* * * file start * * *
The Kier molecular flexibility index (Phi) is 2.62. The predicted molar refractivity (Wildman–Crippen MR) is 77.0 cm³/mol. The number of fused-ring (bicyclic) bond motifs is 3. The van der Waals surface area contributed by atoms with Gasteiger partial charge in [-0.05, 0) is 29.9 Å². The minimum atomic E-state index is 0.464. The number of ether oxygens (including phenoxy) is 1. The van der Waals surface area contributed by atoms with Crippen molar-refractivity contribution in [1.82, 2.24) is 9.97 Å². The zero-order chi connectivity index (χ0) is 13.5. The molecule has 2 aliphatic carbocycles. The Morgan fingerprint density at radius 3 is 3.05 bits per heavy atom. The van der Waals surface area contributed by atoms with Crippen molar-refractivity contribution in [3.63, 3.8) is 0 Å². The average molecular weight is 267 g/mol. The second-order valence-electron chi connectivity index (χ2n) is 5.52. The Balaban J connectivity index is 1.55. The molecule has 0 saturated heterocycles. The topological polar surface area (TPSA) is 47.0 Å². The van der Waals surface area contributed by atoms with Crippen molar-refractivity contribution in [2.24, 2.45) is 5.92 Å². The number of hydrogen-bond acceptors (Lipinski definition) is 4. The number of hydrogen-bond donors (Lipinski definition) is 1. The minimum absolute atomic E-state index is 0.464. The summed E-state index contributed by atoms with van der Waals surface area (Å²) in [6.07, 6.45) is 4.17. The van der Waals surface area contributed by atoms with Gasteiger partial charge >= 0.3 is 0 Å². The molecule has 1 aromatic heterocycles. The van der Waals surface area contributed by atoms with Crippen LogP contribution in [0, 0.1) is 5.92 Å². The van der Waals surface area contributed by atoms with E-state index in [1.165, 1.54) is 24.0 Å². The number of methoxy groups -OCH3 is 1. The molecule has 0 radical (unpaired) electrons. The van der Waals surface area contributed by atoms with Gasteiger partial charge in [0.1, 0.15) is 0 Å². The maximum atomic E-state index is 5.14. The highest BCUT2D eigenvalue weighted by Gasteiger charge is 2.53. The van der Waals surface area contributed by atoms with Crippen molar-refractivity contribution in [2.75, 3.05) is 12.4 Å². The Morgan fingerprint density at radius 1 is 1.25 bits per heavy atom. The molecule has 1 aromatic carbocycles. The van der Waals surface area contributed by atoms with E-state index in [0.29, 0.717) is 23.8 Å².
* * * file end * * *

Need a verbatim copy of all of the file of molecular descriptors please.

The Kier molecular flexibility index (Phi) is 2.62. The predicted molar refractivity (Wildman–Crippen MR) is 77.0 cm³/mol. The number of fused-ring (bicyclic) bond motifs is 3. The van der Waals surface area contributed by atoms with Gasteiger partial charge in [-0.05, 0) is 29.9 Å². The minimum atomic E-state index is 0.464. The number of ether oxygens (including phenoxy) is 1. The van der Waals surface area contributed by atoms with Crippen molar-refractivity contribution in [1.82, 2.24) is 9.97 Å². The zero-order chi connectivity index (χ0) is 13.5. The molecule has 2 aliphatic carbocycles. The Morgan fingerprint density at radius 3 is 3.05 bits per heavy atom. The van der Waals surface area contributed by atoms with Crippen molar-refractivity contribution in [3.63, 3.8) is 0 Å². The average molecular weight is 267 g/mol. The second-order valence-electron chi connectivity index (χ2n) is 5.52. The Balaban J connectivity index is 1.55. The molecule has 0 saturated heterocycles. The topological polar surface area (TPSA) is 47.0 Å². The van der Waals surface area contributed by atoms with Crippen molar-refractivity contribution in [2.24, 2.45) is 5.92 Å². The number of hydrogen-bond acceptors (Lipinski definition) is 4. The number of hydrogen-bond donors (Lipinski definition) is 1. The minimum absolute atomic E-state index is 0.464. The summed E-state index contributed by atoms with van der Waals surface area (Å²) in [6.07, 6.45) is 4.17. The van der Waals surface area contributed by atoms with Gasteiger partial charge >= 0.3 is 0 Å². The molecule has 1 aromatic heterocycles. The van der Waals surface area contributed by atoms with Crippen LogP contribution in [0, 0.1) is 5.92 Å². The van der Waals surface area contributed by atoms with E-state index in [1.165, 1.54) is 24.0 Å². The number of methoxy groups -OCH3 is 1. The molecule has 0 radical (unpaired) electrons. The van der Waals surface area contributed by atoms with Gasteiger partial charge in [0.1, 0.15) is 0 Å². The maximum atomic E-state index is 5.14. The highest BCUT2D eigenvalue weighted by Gasteiger charge is 2.53. The van der Waals surface area contributed by atoms with Crippen molar-refractivity contribution in [2.75, 3.05) is 12.4 Å². The Morgan fingerprint density at radius 1 is 1.25 bits per heavy atom. The molecule has 1 aromatic carbocycles. The van der Waals surface area contributed by atoms with E-state index in [0.29, 0.717) is 23.8 Å².